The college’s Center for Health and Counseling (CHC) and Gender and Sexuality Student Resource Center (GSSRC) have teamed up to offer free tablets of Plan B, the emergency contraceptive pill, to students, faculty and staff, as well as to members of the general community.
Those interested can find tablets at South City Campus’s GSSRC office and any one of the CHC’s offices, which are located at the South City, Taylorsville Redwood and Jordan campuses. While the CHC has previously offered Plan B for a reduced price, the new and free offering comes thanks to a grant received by the University of Utah’s Ascent Center.
Individuals need only provide a valid ID showing they are at least 18 years of age.
The Ascent Center is using their grant money to offer Plan B, usually $40 to $50, for free at clinics and community partners like Salt Lake Community College. The goal is to provide emergency contraception to those who lack affordable access, such as uninsured and undocumented individuals. One of their efforts has included the installation of a Plan B vending machine on the U. campus.
“We felt that this is a great opportunity for people who may need access to emergency contraception,” said Philip Howland, clinic manager and family nurse practitioner at the CHC.
“This is not just for women,” Howland continued. “It’s not necessarily [only] for people [who just had sex]. It could also be for people who are sexually active and are not taking birth control daily … they may use a condom, but sometimes accidents happen, so it’s nice to have this available.”
Howland added that while the CHC’s supply of Plan B is not indefinite, they are not concerned about running out.
Although the GSSRC and CHC’s announcement came the same week as the Utah Supreme Court heard arguments on abortion in the state, the GSSRC clarified in an Instagram post that Plan B is not an abortion pill, as it works to prevent fertilization following unprotected sex. The post also reminds readers that Plan B does not prevent the spread of HIV or other STIs.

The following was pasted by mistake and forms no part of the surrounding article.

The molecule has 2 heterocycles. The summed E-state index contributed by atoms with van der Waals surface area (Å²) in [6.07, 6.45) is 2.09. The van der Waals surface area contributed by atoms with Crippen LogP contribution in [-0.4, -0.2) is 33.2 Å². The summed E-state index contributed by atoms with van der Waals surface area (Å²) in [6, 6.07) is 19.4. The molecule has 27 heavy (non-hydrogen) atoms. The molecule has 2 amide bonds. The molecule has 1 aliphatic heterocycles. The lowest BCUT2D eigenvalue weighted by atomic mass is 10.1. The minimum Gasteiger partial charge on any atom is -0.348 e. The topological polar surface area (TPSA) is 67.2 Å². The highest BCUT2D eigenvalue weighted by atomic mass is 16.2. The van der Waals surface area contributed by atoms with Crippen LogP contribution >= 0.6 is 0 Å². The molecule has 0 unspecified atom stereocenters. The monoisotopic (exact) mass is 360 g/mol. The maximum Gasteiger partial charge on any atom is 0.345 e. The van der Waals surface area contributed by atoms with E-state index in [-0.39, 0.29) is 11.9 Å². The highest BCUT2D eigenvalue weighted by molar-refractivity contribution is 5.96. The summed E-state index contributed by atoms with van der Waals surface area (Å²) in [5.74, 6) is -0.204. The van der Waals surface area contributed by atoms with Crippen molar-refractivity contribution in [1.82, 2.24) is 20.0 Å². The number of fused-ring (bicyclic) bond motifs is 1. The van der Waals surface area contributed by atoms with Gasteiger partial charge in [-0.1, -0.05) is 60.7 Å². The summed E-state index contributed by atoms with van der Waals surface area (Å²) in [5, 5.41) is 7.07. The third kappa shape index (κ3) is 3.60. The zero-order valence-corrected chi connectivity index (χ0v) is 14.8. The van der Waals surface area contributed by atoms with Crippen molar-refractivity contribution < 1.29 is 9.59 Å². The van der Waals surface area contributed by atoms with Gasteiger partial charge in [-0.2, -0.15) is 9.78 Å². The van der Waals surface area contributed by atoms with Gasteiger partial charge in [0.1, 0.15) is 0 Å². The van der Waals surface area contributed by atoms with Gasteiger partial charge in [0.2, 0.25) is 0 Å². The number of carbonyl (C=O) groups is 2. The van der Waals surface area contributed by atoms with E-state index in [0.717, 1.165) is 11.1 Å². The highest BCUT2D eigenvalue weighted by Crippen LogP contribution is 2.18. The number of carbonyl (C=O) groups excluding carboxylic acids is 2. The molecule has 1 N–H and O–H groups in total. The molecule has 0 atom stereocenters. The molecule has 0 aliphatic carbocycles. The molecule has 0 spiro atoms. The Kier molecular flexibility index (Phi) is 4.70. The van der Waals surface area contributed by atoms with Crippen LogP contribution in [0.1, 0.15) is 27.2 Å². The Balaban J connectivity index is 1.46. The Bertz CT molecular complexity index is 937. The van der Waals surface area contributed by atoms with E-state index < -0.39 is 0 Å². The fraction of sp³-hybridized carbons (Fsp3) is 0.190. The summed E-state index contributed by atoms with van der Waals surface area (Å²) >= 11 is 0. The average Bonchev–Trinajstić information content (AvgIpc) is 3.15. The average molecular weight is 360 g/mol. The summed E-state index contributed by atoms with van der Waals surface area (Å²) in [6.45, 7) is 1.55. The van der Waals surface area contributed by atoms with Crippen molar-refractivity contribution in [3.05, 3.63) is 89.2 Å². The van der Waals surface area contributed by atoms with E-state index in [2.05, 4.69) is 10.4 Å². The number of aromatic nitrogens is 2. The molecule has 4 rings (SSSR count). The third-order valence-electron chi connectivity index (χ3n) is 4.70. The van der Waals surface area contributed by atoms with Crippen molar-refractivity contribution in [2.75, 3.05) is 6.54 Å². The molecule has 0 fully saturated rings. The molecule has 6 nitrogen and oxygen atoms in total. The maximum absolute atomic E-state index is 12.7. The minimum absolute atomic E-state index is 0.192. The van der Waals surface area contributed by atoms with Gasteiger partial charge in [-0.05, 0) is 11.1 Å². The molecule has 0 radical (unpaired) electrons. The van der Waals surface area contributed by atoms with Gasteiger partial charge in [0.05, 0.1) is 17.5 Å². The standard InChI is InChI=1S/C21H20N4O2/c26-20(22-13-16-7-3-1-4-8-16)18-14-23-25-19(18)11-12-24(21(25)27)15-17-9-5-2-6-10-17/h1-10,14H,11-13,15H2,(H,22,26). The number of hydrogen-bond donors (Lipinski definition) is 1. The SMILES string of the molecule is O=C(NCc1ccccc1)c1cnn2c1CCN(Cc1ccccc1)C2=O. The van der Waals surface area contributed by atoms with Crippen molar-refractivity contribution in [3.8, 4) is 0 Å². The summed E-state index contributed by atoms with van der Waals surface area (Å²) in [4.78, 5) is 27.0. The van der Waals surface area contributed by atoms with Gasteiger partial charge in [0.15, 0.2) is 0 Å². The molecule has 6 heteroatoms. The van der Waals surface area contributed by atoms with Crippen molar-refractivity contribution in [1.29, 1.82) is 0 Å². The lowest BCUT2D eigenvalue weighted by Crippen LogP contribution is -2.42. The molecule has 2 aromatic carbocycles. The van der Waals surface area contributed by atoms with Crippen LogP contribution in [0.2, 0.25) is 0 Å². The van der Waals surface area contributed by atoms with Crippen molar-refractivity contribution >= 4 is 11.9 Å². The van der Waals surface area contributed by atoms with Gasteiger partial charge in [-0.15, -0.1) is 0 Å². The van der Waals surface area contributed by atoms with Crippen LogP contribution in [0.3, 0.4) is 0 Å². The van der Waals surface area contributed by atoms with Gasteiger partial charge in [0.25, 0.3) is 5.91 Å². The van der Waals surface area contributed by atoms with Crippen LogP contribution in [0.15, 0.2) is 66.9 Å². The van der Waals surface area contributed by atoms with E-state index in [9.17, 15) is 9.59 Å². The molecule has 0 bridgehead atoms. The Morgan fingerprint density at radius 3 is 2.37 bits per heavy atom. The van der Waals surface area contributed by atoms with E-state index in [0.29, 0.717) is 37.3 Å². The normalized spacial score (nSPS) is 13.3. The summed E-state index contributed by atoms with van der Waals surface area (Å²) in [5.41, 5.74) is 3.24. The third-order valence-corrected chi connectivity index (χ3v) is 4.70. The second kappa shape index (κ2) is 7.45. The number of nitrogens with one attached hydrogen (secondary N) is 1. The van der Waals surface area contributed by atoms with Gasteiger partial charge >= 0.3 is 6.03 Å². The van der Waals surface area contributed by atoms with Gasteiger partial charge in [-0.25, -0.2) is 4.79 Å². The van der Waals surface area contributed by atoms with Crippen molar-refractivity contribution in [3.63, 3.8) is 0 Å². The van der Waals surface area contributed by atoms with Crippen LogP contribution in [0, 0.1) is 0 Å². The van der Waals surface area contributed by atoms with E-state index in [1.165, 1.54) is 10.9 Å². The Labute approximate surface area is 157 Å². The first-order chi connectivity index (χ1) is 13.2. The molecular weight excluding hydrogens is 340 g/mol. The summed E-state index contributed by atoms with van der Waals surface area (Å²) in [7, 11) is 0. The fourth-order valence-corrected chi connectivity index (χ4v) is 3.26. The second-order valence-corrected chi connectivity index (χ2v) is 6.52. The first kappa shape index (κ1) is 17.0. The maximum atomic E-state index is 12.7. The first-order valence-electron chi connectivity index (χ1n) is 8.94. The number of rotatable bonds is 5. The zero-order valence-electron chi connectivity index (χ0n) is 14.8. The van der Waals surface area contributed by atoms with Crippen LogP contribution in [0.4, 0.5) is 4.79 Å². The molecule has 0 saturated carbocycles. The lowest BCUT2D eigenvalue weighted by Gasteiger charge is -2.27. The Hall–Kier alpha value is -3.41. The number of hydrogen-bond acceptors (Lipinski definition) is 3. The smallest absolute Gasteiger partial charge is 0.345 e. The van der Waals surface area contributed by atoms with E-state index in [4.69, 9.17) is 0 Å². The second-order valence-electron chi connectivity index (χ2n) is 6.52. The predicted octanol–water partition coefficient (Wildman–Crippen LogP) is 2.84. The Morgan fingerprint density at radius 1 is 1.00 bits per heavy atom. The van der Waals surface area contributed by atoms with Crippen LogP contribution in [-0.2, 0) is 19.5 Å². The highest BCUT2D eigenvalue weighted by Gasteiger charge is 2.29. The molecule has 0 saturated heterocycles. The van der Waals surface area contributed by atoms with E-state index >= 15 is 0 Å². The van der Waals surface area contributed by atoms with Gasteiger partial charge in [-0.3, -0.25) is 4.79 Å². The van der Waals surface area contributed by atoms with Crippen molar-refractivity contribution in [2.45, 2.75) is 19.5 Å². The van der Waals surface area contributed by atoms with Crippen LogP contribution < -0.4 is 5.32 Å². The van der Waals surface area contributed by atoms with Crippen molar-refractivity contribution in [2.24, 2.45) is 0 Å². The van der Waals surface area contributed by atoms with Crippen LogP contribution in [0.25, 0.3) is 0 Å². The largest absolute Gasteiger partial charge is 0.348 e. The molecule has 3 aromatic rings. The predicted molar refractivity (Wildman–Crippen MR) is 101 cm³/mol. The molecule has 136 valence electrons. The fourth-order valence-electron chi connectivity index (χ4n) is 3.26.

Promoting safe, healthy sex year-round
Besides the new Plan B offering, both the CHC and GSSRC work continuously to reduce the stigma surrounding sexual health.
“We want to reduce the barriers as much as we can,” Howland said. “Unfortunately, there can be some shame associated with being proactive about your sexual health.”
GSSRC Manager Peter Moosman said there is no ledger or record of anyone who decides to pick up a tablet of Plan B, so the process remains completely confidential — a “no questions-asked policy.”
“We have students come in and grab tampons all the time, very discreetly,” Moosman said. “And we really hope that [our openness] destigmatizes the fears or insecurities around asking for Plan B. This is an open, safe space. We are very sex-positive, and very encouraging that people are taking care of themselves.”
Howland separately echoed Moosman’s words.
“The more we can be sex positive … the less it’s awkward or there’s stigma about talking about sex,” Howland said. “And being comfortable with asking your partner if they’ve been tested for STIs, getting yourself tested for STIs. The more we’re able to have the conversations and normalize the conversations, the more ‘normal’ it is.”
The CHC has most forms of contraception available, including injections, referrals for implants, and long-acting, reversible contraception. They also offer prescriptions for birth control, free condoms (also available at the GSSRC) and vaginal inserts with estrogen. The CHC tests for all STIs as well.
Later this year, the CHC will start STI rapid testing, which increases the turnaround speed of test results while remaining confidential. Howland said the center will share more details about this new initiative at a later date.
For more information about the GSSRC, CHC and their services, visit each center’s respective web pages: slcc.edu/chc and slcc.edu/gssrc. Both groups can also be found on Instagram under @slccgssrc and @slcc_chc.